For Mark Roberts’ use: Because 62 is the first age at which we can claim our Social Security benefits, many people plan to retire early. They do this even though their Social Security benefits will be permanently reduced from the full amount. This is sometimes a necessity, such as when a disability or illness prevents you from working any longer. In other cases, you’re just ready to escape your office. Whatever the reason for an early retirement, it can be a feasible option for some people – particularly if you planned for another form of adequate retirement income.
However, there is still one problem with retiring at 62: What will you do about health care?
Medicare eligibility begins at age 65, regardless of whether you have claimed your Social Security benefits. Therefore, those who retire earlier than 65 need to make another plan to cover medical expenses.
If your employer provides retiree health benefits, you could be in luck! However, these plans are becoming less common as rising insurance premiums force companies to make tough decisions. You might not want to count upon that plan still being there if you’re still several years away from retirement. If you do receive retiree health benefits, be sure to read the fine print: Your deductible might be much higher than your current plan, or the policy might carry certain limitations. Don’t count on it being identical to your current health insurance plan.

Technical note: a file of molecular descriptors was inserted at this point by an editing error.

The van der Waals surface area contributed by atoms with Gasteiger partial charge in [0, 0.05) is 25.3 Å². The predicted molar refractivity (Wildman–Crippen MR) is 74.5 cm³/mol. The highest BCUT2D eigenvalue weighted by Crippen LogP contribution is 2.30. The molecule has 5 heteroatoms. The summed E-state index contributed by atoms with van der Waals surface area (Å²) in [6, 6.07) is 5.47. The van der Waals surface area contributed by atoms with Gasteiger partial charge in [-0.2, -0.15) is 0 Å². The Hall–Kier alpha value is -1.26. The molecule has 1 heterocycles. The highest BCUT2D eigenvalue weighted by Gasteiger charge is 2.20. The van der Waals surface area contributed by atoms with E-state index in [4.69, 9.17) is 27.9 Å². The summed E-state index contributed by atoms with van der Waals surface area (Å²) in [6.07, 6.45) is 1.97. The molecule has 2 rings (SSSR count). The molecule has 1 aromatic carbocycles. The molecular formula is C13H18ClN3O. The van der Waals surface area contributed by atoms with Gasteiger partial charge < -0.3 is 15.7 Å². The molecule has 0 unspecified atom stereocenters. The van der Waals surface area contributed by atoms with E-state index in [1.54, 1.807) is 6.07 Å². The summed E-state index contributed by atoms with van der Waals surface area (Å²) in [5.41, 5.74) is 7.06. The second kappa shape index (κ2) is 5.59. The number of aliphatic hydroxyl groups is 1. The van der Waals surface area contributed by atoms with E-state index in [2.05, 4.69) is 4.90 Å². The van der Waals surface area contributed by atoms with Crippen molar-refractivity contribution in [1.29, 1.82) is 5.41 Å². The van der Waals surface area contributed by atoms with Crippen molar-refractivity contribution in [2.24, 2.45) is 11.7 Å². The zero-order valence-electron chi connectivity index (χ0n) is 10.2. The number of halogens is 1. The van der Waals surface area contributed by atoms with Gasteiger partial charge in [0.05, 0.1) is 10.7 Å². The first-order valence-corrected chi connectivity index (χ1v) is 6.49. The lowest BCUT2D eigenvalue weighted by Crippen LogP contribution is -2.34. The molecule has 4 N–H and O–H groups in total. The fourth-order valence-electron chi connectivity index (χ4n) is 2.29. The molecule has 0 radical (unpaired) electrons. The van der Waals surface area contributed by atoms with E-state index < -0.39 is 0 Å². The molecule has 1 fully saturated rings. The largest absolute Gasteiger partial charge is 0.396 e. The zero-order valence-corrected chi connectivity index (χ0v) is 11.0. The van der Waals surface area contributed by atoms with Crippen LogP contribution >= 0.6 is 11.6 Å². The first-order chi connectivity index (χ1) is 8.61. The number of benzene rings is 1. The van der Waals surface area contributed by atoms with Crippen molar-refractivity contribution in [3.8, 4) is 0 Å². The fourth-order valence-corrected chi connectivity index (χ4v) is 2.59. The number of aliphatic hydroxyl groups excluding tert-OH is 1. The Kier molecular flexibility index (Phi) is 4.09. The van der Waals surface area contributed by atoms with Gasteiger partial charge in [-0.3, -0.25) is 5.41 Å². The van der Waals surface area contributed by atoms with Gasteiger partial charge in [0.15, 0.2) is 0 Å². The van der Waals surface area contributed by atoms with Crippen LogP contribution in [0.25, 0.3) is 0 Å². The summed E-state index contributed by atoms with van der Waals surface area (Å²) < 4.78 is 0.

You could also purchase your own health insurance plan through the health care exchange. Depending upon your income and family size, you might even receive a subsidy to help with the premiums. If you plan to go this route, keep in mind that premiums do often increase from one year to the next, and you will still be subject to co-pays and deductibles. Remember to plan for all of these expenses when you create your retirement income plan.
A few daring retirees have taken the risk of going without health insurance until they reach Medicare eligibility, but we don’t advise going this route. You’re more likely to experience health problems once you reach your 60s, and delaying preventive care is not a good idea. Also, you could be subject to an unpleasant income tax penalty if you fail to purchase health insurance coverage!
In many cases, it is possible to retire at age 62. But because the cost of health care is rising rapidly, it’s a good idea to carefully consider how you will cover these expenses, so that you are never tempted to drain your retirement fund to pay for an emergency. Call us to schedule an appointment, and we can review your prospective retirement plan together, and help you prepare for any surprises that may occur along the way.